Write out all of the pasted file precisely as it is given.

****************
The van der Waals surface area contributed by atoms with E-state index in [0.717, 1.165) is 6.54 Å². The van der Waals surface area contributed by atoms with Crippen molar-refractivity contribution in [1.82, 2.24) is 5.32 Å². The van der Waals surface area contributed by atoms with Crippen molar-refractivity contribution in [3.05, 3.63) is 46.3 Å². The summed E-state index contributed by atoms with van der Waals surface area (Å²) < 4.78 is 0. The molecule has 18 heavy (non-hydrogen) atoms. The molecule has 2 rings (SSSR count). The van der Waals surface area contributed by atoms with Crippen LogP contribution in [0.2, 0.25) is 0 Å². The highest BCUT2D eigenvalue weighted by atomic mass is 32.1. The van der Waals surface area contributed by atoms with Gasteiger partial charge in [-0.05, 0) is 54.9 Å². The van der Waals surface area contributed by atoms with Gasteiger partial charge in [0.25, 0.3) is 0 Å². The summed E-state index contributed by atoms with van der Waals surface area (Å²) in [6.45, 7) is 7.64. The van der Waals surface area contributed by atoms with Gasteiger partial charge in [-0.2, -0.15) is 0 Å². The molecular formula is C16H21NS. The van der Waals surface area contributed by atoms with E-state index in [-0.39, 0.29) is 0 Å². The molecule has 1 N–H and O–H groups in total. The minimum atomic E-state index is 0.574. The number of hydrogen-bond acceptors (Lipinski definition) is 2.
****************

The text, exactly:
The van der Waals surface area contributed by atoms with E-state index in [0.717, 1.165) is 6.54 Å². The van der Waals surface area contributed by atoms with Crippen molar-refractivity contribution in [1.82, 2.24) is 5.32 Å². The van der Waals surface area contributed by atoms with Crippen molar-refractivity contribution in [3.05, 3.63) is 46.3 Å². The summed E-state index contributed by atoms with van der Waals surface area (Å²) < 4.78 is 0. The molecule has 18 heavy (non-hydrogen) atoms. The molecule has 2 rings (SSSR count). The van der Waals surface area contributed by atoms with Crippen LogP contribution in [0.2, 0.25) is 0 Å². The highest BCUT2D eigenvalue weighted by atomic mass is 32.1. The van der Waals surface area contributed by atoms with Gasteiger partial charge in [-0.05, 0) is 54.9 Å². The van der Waals surface area contributed by atoms with Gasteiger partial charge in [0.25, 0.3) is 0 Å². The summed E-state index contributed by atoms with van der Waals surface area (Å²) in [6.45, 7) is 7.64. The van der Waals surface area contributed by atoms with Gasteiger partial charge in [-0.2, -0.15) is 0 Å². The molecular formula is C16H21NS. The van der Waals surface area contributed by atoms with E-state index in [-0.39, 0.29) is 0 Å². The molecule has 1 N–H and O–H groups in total. The minimum atomic E-state index is 0.574. The number of hydrogen-bond acceptors (Lipinski definition) is 2.